Kashmir opposition locks up ministers inside secretariat | india | Hindustan Times
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Kashmir opposition locks up ministers inside secretariat

Srinagar’s civil secretariat today turned into a garrison with the media camera’s eyeing on its gates and employees rushing to windows as the J-K’s main opposition party, PDP, locked up civil secretariat in Srinagar and bolted employees and ministers inside.

india Updated: Jul 30, 2010 00:38 IST
Peerzada Ashiq

Srinagar’s civil secretariat on Thursday turned into a garrison with the media camera’s eyeing on its gates and employees rushing to windows as the J-K’s main opposition party, Peoples Democratic Party (PDP), locked up civil secretariat in Srinagar and bolted employees and ministers inside.

The party MLAs closed the main gate of the secretariat and did not allowed the employees and the ministers to venture out in an attempt “to highlight the suffering of people living under constant siege due to curfews”. The protesting employees described the present dispensation as “jungle Raj”.

Since morning, the PDP MLAs started assembling inside the secretariat premises. Chief Minister Omar Abdullah was present in his office. The PDP MLAs, led by the party president Mehbooba Mufti marched towards the main entrance of the secretariat and locked the gate with many ministers from the ruling party National Conference, senior officers and employees inside.

Sensing trouble, the Chief Minister and three senior ministers left the secretariat compound before the PDP laid its ‘siege’. Later, a sit-in was also organized.

“We did not allow anyone to move out. This was to give the government a taste of the siege which it has laid around every citizen of Kashmir. There are declared and undeclared curfews day in and day out in the state. Sense of fear prevails among the locals here,” said senior PDP leader Iftikhar Hussain Ansari while speaking to the media outside the secretariat. The media was barred from entering the secretariat premises to cover the protest.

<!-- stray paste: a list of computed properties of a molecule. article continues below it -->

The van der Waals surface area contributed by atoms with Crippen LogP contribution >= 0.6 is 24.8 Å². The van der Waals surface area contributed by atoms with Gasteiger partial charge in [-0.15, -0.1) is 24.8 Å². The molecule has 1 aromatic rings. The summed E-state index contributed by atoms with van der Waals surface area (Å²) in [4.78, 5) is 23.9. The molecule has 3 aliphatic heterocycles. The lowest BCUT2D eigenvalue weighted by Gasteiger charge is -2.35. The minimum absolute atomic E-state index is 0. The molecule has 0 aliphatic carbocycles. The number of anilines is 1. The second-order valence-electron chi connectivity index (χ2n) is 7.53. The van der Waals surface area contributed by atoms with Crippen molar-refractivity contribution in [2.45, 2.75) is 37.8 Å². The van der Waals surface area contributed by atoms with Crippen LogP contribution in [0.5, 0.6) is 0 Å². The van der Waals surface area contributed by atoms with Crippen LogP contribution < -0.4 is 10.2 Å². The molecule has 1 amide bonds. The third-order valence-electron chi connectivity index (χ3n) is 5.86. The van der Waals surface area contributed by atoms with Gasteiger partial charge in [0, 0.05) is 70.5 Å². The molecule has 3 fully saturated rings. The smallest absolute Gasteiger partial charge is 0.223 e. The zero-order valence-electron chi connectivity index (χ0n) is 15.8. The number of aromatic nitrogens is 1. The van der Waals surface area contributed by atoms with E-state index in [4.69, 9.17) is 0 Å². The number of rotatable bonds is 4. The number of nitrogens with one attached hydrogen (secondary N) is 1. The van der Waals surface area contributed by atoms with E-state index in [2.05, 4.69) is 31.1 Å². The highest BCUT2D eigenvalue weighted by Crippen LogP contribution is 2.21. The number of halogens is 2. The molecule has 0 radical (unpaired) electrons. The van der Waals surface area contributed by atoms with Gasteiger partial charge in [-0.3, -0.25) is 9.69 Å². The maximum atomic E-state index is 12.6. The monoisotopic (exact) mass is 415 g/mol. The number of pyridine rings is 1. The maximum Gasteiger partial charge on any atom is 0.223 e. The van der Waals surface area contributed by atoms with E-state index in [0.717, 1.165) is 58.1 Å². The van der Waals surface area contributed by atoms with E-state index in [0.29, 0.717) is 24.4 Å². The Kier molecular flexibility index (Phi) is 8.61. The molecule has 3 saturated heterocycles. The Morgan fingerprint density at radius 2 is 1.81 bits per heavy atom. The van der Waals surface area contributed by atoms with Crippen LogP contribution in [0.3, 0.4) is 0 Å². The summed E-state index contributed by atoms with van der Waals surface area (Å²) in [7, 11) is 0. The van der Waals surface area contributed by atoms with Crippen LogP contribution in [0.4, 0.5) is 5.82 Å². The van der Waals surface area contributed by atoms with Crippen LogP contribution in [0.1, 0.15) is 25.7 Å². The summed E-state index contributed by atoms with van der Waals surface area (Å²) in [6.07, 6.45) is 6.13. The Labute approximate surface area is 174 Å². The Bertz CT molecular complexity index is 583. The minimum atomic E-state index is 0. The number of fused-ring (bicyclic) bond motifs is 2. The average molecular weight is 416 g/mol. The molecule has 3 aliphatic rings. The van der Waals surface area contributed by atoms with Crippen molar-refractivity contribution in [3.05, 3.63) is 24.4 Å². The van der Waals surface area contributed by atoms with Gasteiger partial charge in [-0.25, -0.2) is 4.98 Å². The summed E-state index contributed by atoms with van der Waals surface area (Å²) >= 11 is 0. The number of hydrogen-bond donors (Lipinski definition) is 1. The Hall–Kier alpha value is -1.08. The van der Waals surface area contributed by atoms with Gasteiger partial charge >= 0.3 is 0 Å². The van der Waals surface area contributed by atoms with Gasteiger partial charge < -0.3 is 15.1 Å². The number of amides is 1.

Holding placards with slogans like “Dignity, My foot”, “childhood abused” and pictures of youth killed during the last one month, the PDP president said: “The government is telling parents to keep their children inside homes, otherwise they will be killed. It threatened employees to attend offices but declare curfew at the same time. Hundreds of boys continue to languish behind the bars. This is nothing but jungle Raj.”

The protest created a media spectacle when Mehbooba, along with the MLAs, came on to the main road and addressed the media on the Srinagar lone fly-over.

She accused the government of “letting loose a reign of terror”. “More than 1,400 teenagers were arrested as per the official figures but the actual figure is much larger. Continued undeclared curfew and inhuman restrictions have converted the whole valley into a large prison,” said Mehbooba.

The PDP held a protest demonstration for the first since June 11; the day a boy died in police firing in Srinagar. Since then 17 people have died in security forces’ action against the protesters.

Marginalized by separatists’ protests for the last six weeks, the mainstream political party finally asserted itself today and said “it represents the common man on the street and worry for them”.

“The reason the PDP boycotted the meet was that many harsh decision were taken by the government and it wanted us to ratify them. We will not,” said Ansari, who demanded immediate release of political prisoners and the youth before the holy month of Ramzan.

Condemning the police action on residents of Shopian who were carrying essentials like vegetables, oil etc in trucks to urban areas of Srinagar, Mehbooba said the party has decided to collect essentials for the people suffering due to curfews and ensure it reaches the needy.

“This government wants to kill people by suppression and starvation,” alleged Mehbooba.

The legislators demanded dismantling of repressive arrangements in place to muzzle the voice of people.

Ansari alleged the Chief Minister is surrounded by advisers “who know nothing about the culture and ethos of Kashmir and, in the process, has failed to deliver”.